Weezer Mourns Tragic Deaths Of Fan Club Leaders
by Addicted To Noise Contributing Editor Clare Kleinedler
They weren't in a band. They didn't work for any labels or publicity firms. They had nothing to do with music production, recording or performance. But they had everything to do with music.
In fact, some might say they had one of the toughest and most under-appreciated jobs in the music industry -- as fan club presidents for several once obscure and now well-known rock bands, including Weezer.
But last week, while returning from a show by one of their favorite bands, they were killed in a car accident.
On July 8, Mykel Allan, 31, and her sister Carli, 29, were killed along with their younger sister, Trysta, who was said to be in her early 20s, when the car they were in went off the road near Colorado Springs, Colo. on the way back from Weezer's Denver show. Their funerals were held Monday in Utah with members of Weezer attending.
With their tragic death, the music industry and fans around the world lost three true rock superstars, said friends and band members.
Karl Koch, roadie and "fifth member" of Weezer, recently wrote a letter to fans on behalf of Weezer to express their grief: "It is beyond words, beyond reason, how shocking this is and how cruelly unfair it feels," wrote Koch. "We have lost three of the most loving, giving and wonderful people we could ever be lucky enough to know. Mykel and Carli were the cornerstone of Weezer fandom and an inspiration to the band and fans alike."
The Allan sisters, well known to Weezer fans everywhere, were confidantes of the band members -- the most successful act the sisters supported through the years. In fact, some of the band's success can be attributed to their work through the fan club. Before Weezer hit the mainstream, they ran the group's nearly 4000-member club, sending updates on the band's progress to fans as far away as Japan, spreading the word. They stayed in touch with the group, and passed along any information they thought fans might be interested in, according to friends.
"I think what was so special about Mykel and Carli is that they truly did their fan clubs for the love of the bands," wrote Carli's housemate and friend, Tiffany -- who did not want to give her last name -- in an e-mail to ATN. "They put their hearts in everything they did. They treated the fans the way they would have wanted to be treated. Every letter got answered, every question got a response."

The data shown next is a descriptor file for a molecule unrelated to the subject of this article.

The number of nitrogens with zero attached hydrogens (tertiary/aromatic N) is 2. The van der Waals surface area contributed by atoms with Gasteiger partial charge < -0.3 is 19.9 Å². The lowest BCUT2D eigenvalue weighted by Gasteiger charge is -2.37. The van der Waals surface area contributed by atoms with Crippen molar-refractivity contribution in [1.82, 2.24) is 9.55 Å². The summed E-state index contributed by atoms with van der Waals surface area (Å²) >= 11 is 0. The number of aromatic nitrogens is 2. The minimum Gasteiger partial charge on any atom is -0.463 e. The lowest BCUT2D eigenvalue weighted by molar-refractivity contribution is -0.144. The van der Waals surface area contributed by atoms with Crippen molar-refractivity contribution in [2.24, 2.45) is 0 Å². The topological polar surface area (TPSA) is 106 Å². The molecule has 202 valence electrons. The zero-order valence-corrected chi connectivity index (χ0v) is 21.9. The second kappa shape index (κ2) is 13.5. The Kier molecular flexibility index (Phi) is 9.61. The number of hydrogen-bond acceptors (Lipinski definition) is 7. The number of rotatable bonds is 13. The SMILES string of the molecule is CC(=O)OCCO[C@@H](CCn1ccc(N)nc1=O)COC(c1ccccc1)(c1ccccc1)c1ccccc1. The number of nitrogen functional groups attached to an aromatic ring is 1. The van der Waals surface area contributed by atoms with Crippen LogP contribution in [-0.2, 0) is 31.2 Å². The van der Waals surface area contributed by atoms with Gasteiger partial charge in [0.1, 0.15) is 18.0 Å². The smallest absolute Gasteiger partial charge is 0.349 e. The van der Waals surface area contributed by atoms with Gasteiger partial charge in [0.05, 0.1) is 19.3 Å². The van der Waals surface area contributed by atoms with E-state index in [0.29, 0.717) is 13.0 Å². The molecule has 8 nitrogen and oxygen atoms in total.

Not satisfied to handle just one act and always on the lookout for good new music, the sisters also ran the That Dog, Rentals, Space Twins, Special Goodness and Chopper One fan clubs, and aided in publicity for countless other Los Angeles, Calif.-based artists, including Supersport 2000, Blackmarket Flowers, Ozuma and Lava Diva. The bands showed their appreciation to the sisters by writing songs for them; in fact, there are at least three different tunes recorded called "Mykel and Carli." The sisters befriended many of the bands they worked with years ago in Los Angeles, where they liked to go to shows almost every night. Before Weezer had a record deal, the Allans religiously attended their gigs, bringing the then-struggling musicians cookies and snacks as treats.
This reporter got the chance to get to know them after interviewing Weezer for ATN last year. They took me in, treated me as a friend and invited me to visit them at their home in Portland, Ore. When I saw them last, they showed me old newspaper clippings of Weezer and That Dog, which were full of a lot of bad reviews and mediocre commentaries. They told me they always had faith in the bands they backed, and were thrilled to see the success each has since found.
The sisters laughed as they recalled the day Weezer singer Rivers Cuomo called and left this message on their answering machine: "Yo, Mykel and Carli. Guess what? We got signed to Geffen Records last night! You'll never have to pay for another Weezer show again!" After a recent show in San Francisco, That Dog's Rachel Haden and Tony Maxwell, obviously still in shock from the news told to them just hours before the gig, could only say that they "can't believe it still." During the encore, Maxwell dedicated a song to all three sisters.
Sadly, the circumstance behind their death may remain a mystery as there were no witnesses or survivors. It is believed that no other cars were involved when the car went off the roadway sometime late July 8 or early July 9, according to police. Paying their respect, Weezer canceled its show Monday in Vancouver so that band members could attend the sisters' funeral. But because Mykel and Carli would have wanted the tour to continue, the band said it has decided to fulfill the rest of their dates. A benefit concert in Los Angeles is in the works, and it looks like it may take place sometime in mid-August, according to the band.